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veinglory
05-02-2005, 01:05 PM
Am I being over-sensitive in objecting to having my email address constantly added to mailinglists by markets I submit to or query?

It seems to me that my information should only be used for the purpose I provide it for? These days I am getting e-mail from markets almost daily, often large html formatted newsletters--but I hesitate to demand to be unsubscribed in case it annoys them. If they offer a simple unsunscribe method I am happy to use it (like 'reply with UNSUBSCRIBE in the subject heading) but I would be happier still if they allowed me to 'opt in' to the newsletter rather than having to 'opt out' at all.

hmmm.

Maryn
05-02-2005, 04:35 PM
I have issues with this, too. It seems very like the cyber version of Jeff Herman using my SASE for a rejection slip--an eighth of a sheet of paper--and a s***load of brochures advertising his wares, with postage due. Not something you asked for, cluttering up your mailbox and getting in the way of the whole reason you have a mailbox.

I have a separate email account I use for writing business, and another I use for anything that I fear might get me junk (including some writing business). When anything arrives in either, I check its size--big stuff is deleted unopened. Messages to me are small and text-based, while advertising materials are large because of their graphics.

Still, I resent being added to anybody's mailing list. If it's a market you won't submit to again, you could also block them.

Maryn, knowing these are at best stopgap measures

captivatex
05-10-2005, 03:19 AM
I'm glad this was brought up.

At present, I only add names to a mailing list;

a) if they request it (I have two general newsmail lists for my website)

b) if they form part of a collective of authors - say of one of my anthologies - so that I can keep in touch with everyone with one email.

I had thought of adding to the general list those addresses that submit to the site or to contests, etc., because I feel I'd like to keep them informed about new information that, as authors, they could benefit from. Mind you, I myself would probably want the option of opting in, rather than having to opt out after finding out I was in. I don't as yet add addresses without consent.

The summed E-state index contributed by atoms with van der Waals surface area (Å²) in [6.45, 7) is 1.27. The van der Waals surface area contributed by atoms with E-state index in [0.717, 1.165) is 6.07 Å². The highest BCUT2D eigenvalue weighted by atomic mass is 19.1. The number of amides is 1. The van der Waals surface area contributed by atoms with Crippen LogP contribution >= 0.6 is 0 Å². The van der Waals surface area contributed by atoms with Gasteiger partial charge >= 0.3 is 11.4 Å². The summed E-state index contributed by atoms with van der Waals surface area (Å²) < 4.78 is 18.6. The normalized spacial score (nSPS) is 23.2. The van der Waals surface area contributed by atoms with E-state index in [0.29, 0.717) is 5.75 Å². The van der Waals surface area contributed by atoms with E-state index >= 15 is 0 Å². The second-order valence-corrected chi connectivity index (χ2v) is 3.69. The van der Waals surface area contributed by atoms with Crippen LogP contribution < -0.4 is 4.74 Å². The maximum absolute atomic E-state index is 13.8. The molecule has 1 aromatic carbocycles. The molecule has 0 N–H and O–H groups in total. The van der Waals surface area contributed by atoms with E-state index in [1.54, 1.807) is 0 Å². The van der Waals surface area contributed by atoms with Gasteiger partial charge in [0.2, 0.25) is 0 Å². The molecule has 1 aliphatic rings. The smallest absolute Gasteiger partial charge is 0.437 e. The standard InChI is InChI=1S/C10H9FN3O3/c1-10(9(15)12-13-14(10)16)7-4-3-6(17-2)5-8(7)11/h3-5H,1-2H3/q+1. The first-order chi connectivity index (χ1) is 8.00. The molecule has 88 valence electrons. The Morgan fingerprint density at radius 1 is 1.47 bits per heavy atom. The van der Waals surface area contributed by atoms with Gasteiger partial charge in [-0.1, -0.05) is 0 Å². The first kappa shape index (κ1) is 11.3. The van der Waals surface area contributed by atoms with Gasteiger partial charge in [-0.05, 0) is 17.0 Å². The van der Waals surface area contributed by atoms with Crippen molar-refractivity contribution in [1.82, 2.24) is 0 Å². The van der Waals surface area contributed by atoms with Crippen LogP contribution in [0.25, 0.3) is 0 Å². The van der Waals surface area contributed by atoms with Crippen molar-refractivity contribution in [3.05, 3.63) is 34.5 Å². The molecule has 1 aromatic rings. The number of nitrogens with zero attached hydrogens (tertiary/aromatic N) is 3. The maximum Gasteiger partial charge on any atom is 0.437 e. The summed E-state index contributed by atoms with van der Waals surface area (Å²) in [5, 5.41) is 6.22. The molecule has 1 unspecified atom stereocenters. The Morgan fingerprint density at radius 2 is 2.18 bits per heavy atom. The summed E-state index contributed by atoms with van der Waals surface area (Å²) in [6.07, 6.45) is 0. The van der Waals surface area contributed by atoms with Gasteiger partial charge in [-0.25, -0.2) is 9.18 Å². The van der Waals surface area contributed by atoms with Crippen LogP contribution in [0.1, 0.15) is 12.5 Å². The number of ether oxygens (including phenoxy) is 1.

There's advantages to being on a mailing list that sends you only the information you need, and not a whole load of crap or useless links promoting anything remotely linked to 'erotica'

If I were to ask this one question of you, would you mind being on a mailing list that does just send you information pertaining to you as an erotic author, even if you didn't initially opt in yourself?

hapsburg
05-10-2005, 08:42 AM
I find this happening across genres, not just from erotica markets. I would love if their mailng was to inform me of new sub guidelines or a new call for submissions, but they're always just peddling something. My take is this:

If the market rejected me then I don't want on their list because, if it is true that I am not the kind of writer they wish to work with or whose creative aspirations are not aligned to their own, then other authors and material they publish will probably not be of much interest to me. I know that sounds snippy, and there are exceptions, but I have limited time and have submitted to countless markets. I have to be selective in who gets my audience. Additionally, I take it from a business perspective, it is as if they are saying "we don't want to shop at your store but sure would like it if you stopped by our diner".

If they do publish me, then sure, I'm happy to get their mailings and read them thoroughly. In that case these are other authors whose work is similar to my own, whose creative work I stand to benefit from reading and being familiar with. Additionally, this has become a publisher whose business and success is now in my interest.

If their mailing bores me and is persistent I just block their address. I do have that lingering authorial paranoia that requesting to be unsubscibed will result in being blacklisted from them and everyone they know.